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Blount Report: Affairs in Hawaii

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                             HAWAIIAN  ISLANDS.	619
thousand dollars no deduction whatever shall be made on the plea of any claim or claims alleged against the 
Hawaiian Government or authorities by any American citizen, or on any other pretense whatever.
"Signed by Liholiho, Lot Kamehameha, Keoni Ana, and W. L. Lee."
Mr. Gregg remarked to Mr. Wyllie that, so far as the basis of arrangements j list submitted was concerned, he 
had then no objection to interpose, unless it might be to the first clause, which he thought was capable of a 
construction inconsistent with the Constitution of the United States (act 4, sections). But if, as he supposed 
probable, its intention was simply to provide for the admission of the Hawaiian Islands into the American 
Union as a State, as soon as might be consistent with the principles of the American Constitution, it was free 
from the difficulty suggested. For the purpose, however, of removing all cause of doubt, he would propose as a 
substitute for such clause the following:
" The incorporation of the Hawaiian Islands into the American Union, and their admission, as soon as may be 
consistent with the principles of the Federal Constitution, to all the rights, privileges, and immunities of a 
sovereign State, the same as any other State of the Union."
Mr. Gregg further remarked that, although the amount fixed by the committee as a compensation was 
considerably higher than he had anticipated, and more, he feared, than would be regarded reasonable by his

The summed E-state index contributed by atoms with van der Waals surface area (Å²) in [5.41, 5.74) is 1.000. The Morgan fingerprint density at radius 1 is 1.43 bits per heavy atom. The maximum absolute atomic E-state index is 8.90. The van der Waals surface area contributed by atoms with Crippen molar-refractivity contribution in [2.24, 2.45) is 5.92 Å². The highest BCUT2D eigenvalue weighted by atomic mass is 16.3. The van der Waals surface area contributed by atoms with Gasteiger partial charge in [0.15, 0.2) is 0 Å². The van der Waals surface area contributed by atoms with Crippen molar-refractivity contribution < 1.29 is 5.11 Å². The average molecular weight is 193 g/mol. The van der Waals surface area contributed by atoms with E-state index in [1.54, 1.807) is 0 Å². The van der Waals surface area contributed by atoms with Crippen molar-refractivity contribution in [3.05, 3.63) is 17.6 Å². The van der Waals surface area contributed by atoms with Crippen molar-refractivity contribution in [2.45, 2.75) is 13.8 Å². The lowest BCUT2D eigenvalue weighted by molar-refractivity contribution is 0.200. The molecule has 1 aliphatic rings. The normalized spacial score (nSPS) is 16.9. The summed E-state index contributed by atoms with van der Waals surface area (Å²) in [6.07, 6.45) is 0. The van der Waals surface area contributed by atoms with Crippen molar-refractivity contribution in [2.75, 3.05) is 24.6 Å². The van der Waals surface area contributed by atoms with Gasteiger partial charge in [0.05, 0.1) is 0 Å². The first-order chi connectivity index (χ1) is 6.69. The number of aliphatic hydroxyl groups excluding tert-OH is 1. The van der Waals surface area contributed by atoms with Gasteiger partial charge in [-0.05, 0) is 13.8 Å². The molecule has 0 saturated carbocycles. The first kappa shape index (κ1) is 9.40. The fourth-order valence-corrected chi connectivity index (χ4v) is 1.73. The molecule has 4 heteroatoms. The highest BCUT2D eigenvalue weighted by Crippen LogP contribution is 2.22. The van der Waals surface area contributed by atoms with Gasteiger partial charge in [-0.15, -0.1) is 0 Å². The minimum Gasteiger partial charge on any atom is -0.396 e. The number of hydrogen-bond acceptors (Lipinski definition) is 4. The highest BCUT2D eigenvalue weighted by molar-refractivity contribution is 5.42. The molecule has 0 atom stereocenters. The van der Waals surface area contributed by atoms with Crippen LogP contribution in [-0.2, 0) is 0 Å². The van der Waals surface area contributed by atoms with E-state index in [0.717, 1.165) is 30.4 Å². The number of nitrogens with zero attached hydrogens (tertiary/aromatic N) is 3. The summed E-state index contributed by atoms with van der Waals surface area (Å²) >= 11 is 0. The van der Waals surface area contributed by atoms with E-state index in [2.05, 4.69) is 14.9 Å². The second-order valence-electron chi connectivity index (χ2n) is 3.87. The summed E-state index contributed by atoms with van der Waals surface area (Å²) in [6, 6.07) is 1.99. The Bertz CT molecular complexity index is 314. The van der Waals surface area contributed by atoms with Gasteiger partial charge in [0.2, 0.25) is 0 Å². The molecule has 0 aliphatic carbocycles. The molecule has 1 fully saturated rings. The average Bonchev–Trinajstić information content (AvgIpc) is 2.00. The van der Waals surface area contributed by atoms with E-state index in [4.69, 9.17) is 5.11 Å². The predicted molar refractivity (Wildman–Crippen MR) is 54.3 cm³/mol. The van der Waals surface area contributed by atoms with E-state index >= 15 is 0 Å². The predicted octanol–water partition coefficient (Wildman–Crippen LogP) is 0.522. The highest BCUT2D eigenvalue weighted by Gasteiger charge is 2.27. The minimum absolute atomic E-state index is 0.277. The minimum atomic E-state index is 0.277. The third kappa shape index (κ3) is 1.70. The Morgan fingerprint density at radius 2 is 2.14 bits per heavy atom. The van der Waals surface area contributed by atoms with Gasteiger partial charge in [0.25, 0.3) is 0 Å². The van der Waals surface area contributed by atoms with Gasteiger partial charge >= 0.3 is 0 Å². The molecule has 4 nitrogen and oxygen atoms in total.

Government, yet he would for the present assent to it as the basis for the formation of a treaty ad referendum, 
reserving to himself the right, however, of submitting a counter proposition, if he should deem it incumbent 
upon him so to do, at any time before the final arrangement of the terms of such treaty.
For the purpose of enabling him to form a satisfactory opinion on this subject of compensation, he begged Mr. 
Wyllie to cause him to be informed as to the names and ages of the parties to whom annuities were proposed to 
be paid, the quantity arid character of the public land and other public property, the resources and capacities of the 
islands, &c., &o. The undersigned adjourned to meet as occasion might require.
Protocol No, 6.
The undersigned met at the house of the Commissioner of the United States at 2 p. m. on the 1st of June. The 
undersigned compared the two originals of Protocol No. 5, but agreed not to sign it till the King's pleasure thereon 
be made known to them. Mr. Gregg stated that since the date of Protocol No. 5 he had been advised of the views of 
his Government in regard to the King's orders of the 6th of February last, and had received full powers, which he 
now produced in exchange for those previously presented by Mr. Wyllie. The undersigned proceeded to verify and 
compare their respective powers and exchange the same. Mr. Gregg stated to Mr. Wyllie that, under the powers 
now conferred upon him, he was ready to proceed immediately to the discussion of the measure contemplated alike 
in the powers held by him and in the powers held by Mr. Wyllie, and to conclude the same in conformity with the 
wish of the two high contracting parties.
Mr. Wyllie replied that so soon as he could obtain the data requested by Mr. Gregg in protocol No. 5, he would 
be prepared to enter upon the negotiation, and with a view to save time suggested that Mr. Gregg should draft the 
outline of a treaty, leaving blanks for the details which were wanting, so as that Mr. Wyllie, knowing Mr. Gregg's 
views, might carefully consider them with the assistance of his colleagues, of the princes of the blood, and of the 
King's chief justice, for submission to His Majesty the King, along with proctol No. 5, to which his sanction was 
still to be obtained.
(Signed)	R. C. WYLLIB.
Protocol No. 7.
The undersigned met in the house of the Commissioner of the United States on Wednesday, the 7th of June, at 1 
p. in.
The undersigned compared and executed protocol No. 6, leaving it and protocol No. 5 still unsigned, until after 
the approval of the King shall have been obtained.
Mr. Wyllie stated that the King's chief justice and the other ministers of the King, on the 2nd of June, had 
concurred in the view that the powers of Mr. Gregg and Mr. Wyllie, which they had exchanged on the 1st of 
June, were> equal and sufficient

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